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Oct. 27, 2020, 11:45 a.m. EDT

Consumer confidence slips in October as Americans turn less optimistic about future

Consumer confidence index slips to 100.3 in October from 101.3

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By Jeffry Bartash, MarketWatch


Getty Images
Consumers wait in line at a Starbucks location in Arizona. Confidence in the economy fell slightly in October, but it could get even worse if coronavirus cases keep rising.

The numbers: Consumer confidence waned in October, reflecting somewhat less optimism about the jobs market and the U.S. economy in the next six months amid another outbreak of coronavirus cases.

The index of consumer confidence dipped to 100.3 this month from a pandemic high of 101.3 in September, the Conference Board said Tuesday. The decline was slightly bigger than Wall Street expected.

The latest survey was largely compiled before the sharp upturn in coronavirus cases this month, suggesting confidence could suffer an even bigger swoon in November.

Confidence is still far below pre-pandemic levels. The index stood at 132.6 before the viral outbreak in February.

See: MarketWatch Coronavirus Recovery Tracker

What happened: An index that gauges how consumers feel about the economy right now rose to 104.6 in October from 98.9 in the prior month

Yet another gauge that assesses how Americans view the next six months—the so-called future expectations index—declined to 98.4 from 102.9 in September.

Fewer consumers now compared to a month ago thought the economy would be better in six months. And slightly more said they think it will get a bit worse.

Read: Record 30% surge in GDP is coming, but it may be too late to help President Trump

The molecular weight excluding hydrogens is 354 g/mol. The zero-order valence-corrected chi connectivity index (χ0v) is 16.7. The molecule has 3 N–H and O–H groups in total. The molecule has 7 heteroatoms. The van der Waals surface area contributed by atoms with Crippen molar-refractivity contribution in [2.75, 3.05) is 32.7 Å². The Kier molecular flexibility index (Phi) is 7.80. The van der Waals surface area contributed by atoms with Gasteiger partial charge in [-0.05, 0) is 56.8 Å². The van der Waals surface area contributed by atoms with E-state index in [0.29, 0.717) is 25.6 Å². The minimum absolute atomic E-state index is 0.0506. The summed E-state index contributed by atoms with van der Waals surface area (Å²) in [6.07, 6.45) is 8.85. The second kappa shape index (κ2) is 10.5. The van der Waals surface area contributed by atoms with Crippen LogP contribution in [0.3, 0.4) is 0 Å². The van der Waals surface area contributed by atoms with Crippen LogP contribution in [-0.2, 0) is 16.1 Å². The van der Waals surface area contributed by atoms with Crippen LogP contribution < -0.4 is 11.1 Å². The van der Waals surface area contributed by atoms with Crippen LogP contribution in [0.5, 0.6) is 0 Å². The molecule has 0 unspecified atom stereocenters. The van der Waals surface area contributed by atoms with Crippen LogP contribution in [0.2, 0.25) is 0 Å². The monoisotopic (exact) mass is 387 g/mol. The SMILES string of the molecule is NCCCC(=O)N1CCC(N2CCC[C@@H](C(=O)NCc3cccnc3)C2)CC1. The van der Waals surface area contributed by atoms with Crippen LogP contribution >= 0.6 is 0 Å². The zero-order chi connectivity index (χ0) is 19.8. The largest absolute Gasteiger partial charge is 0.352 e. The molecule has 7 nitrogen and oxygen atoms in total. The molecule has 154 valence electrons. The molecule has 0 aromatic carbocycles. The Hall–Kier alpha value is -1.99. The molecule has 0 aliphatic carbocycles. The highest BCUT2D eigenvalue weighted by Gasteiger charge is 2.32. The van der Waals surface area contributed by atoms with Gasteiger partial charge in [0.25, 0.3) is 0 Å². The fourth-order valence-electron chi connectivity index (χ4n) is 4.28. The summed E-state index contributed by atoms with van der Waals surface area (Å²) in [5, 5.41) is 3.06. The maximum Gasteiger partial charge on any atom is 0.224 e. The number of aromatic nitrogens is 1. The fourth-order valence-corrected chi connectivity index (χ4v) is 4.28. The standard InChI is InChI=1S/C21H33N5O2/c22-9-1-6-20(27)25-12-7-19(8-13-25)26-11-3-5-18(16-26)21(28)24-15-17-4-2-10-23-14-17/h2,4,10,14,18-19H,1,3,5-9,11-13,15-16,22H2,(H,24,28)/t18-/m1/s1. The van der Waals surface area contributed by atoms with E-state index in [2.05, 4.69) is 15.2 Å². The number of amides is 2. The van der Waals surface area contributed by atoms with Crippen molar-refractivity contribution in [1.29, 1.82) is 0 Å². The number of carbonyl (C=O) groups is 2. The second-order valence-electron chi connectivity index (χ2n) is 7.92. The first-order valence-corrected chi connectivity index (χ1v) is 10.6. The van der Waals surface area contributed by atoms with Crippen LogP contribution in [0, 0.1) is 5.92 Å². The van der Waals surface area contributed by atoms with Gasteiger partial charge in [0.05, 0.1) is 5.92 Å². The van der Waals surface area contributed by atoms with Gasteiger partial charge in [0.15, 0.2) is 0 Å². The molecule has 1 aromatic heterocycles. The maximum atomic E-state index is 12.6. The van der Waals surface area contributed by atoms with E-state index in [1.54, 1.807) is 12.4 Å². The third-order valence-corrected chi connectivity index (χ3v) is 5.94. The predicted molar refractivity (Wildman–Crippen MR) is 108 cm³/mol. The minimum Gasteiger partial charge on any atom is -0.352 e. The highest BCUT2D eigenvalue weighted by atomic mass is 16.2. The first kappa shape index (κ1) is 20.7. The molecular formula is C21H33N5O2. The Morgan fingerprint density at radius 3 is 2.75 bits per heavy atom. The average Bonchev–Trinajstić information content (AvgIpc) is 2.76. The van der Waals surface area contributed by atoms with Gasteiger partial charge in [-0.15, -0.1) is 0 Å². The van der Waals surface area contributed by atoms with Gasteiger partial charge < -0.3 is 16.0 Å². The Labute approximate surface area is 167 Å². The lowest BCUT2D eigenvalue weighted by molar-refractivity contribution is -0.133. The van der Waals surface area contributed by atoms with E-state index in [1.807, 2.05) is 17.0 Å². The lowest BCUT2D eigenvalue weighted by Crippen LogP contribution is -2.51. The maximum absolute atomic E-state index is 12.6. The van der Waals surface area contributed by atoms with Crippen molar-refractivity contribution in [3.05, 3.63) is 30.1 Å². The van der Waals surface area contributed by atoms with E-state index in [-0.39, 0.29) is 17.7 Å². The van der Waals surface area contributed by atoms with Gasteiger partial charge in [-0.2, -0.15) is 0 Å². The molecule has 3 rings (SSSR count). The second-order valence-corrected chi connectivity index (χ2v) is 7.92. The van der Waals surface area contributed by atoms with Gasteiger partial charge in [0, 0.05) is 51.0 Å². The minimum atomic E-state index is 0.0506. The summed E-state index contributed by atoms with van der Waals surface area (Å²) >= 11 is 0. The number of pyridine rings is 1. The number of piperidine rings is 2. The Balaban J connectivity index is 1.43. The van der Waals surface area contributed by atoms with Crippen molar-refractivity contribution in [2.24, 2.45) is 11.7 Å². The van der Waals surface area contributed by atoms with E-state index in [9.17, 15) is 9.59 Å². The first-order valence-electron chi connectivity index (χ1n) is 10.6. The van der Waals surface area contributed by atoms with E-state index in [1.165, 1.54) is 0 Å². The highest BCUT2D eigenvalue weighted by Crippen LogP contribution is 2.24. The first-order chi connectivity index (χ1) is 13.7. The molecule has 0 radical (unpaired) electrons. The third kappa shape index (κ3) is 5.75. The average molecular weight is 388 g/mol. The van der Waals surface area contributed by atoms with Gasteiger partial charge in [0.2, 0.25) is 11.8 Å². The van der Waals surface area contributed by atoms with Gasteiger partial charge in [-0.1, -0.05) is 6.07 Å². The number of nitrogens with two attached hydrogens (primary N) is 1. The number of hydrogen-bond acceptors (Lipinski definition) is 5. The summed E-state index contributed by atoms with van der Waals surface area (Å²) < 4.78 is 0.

Big picture: Consumer confidence has waxed and waned during the pandemic based on the number of coronavirus cases. Infections in the U.S. have risen to new highs in October just like in much of Europe, a disturbing trend that could lead to more restrictions or people avoiding public spaces where crowds tend to gather.

If the outbreak gets even worse, the U.S. economy could suffer another lapse, especially in the absence of more federal aid.

What they are saying? “There is little to suggest that consumers foresee the economy gaining momentum in the final months of 2020, especially with COVID-19 cases on the rise and unemployment still high,” said Lynn Franco, senior director of economic indicators at the board.

Market reaction: The Dow Jones Industrial Average /zigman2/quotes/210598065/realtime DJIA +0.13% and S&P 500 index /zigman2/quotes/210599714/realtime SPX +0.24%  slipped in Tuesday trades.

/zigman2/quotes/210598065/realtime
US : Dow Jones Global
29,910.37
+37.90 +0.13%
Volume: 178.10M
Nov. 27, 2020 2:07p
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/zigman2/quotes/210599714/realtime
US : S&P US
3,638.35
+8.70 +0.24%
Volume: 1.22B
Nov. 27, 2020 2:07p
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Jeffry Bartash is a reporter for MarketWatch in Washington.

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